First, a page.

After exhausting every legal and regulatory appeal, cellular companies seem ready to let you take your phone number if you leave.
Why the foot-dragging? Carriers lose almost a third of their customers annually, and many envision wholesale defections when change doesn't mean sacrificing your phone number. Studies by The Management Network Group Inc. (TMNG), a consulting firm in Overland Park, Kansas, say that churn could approach 50 percent next year but then quickly begin heading downward. Carriers will gain or lose customers, says TMNG principal Jeff Maszal, depending on who responds with service improvements and more attractively priced packages.
Depending on your carrier, you may already be paying for number portability and the number pooling allocation system. Significantly, Verizon Wireless says it won't recoup the millions it's spent so far on number portability and may not charge the 10 to 15 cents per month it figures number portability will actually cost to maintain. Without the nation's largest carrier on board, it's hard to see how others can keep portability surcharges without losing customers faster still.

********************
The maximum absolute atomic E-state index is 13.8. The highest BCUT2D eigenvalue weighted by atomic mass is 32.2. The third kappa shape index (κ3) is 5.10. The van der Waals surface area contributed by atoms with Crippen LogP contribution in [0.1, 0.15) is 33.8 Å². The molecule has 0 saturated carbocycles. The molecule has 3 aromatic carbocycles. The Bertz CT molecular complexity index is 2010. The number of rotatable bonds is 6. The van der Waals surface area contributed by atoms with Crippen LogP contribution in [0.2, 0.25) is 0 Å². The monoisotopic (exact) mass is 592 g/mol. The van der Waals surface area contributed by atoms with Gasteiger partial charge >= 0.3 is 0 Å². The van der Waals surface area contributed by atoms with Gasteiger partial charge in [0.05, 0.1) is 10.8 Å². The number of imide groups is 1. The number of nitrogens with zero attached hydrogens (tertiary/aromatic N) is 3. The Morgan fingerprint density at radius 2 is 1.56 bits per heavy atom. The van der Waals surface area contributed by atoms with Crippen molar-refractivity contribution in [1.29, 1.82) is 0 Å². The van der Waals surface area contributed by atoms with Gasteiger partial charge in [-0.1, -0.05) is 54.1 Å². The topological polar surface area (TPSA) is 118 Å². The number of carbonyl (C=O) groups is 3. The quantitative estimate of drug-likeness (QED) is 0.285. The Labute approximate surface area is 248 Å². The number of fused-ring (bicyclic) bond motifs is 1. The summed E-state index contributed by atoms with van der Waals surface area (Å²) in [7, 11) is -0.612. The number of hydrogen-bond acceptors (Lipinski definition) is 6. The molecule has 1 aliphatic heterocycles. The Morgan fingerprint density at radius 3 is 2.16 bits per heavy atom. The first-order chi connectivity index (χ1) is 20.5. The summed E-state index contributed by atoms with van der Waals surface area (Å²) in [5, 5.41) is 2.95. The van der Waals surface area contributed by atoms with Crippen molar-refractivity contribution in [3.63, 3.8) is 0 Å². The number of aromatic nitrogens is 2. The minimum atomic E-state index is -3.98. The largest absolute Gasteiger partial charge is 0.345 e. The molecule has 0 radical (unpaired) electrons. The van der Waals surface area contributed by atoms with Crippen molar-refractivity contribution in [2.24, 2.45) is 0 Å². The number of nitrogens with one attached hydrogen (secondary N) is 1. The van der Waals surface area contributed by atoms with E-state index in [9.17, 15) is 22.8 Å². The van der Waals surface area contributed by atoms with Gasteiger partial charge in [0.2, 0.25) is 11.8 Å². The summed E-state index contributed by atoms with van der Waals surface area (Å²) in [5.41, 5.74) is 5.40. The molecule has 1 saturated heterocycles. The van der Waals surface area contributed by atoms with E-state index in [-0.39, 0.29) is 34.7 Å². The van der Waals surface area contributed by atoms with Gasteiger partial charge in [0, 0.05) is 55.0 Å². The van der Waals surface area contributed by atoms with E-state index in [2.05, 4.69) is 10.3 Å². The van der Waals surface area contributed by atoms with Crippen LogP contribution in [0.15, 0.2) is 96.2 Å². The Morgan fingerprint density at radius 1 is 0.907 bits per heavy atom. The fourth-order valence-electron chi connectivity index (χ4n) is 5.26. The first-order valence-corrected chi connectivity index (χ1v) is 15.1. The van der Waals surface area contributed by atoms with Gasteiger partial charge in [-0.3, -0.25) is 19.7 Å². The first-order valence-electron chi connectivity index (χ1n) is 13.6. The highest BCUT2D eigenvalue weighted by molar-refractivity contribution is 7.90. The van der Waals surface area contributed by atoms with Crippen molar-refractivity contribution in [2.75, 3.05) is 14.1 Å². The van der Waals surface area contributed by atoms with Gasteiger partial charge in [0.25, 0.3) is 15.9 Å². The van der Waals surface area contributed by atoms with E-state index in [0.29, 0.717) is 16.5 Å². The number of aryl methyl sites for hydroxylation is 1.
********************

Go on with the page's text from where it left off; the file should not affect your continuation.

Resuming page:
Mike Hogan is Entrepreneur's technology editor. Write to him at firstname.lastname@example.org.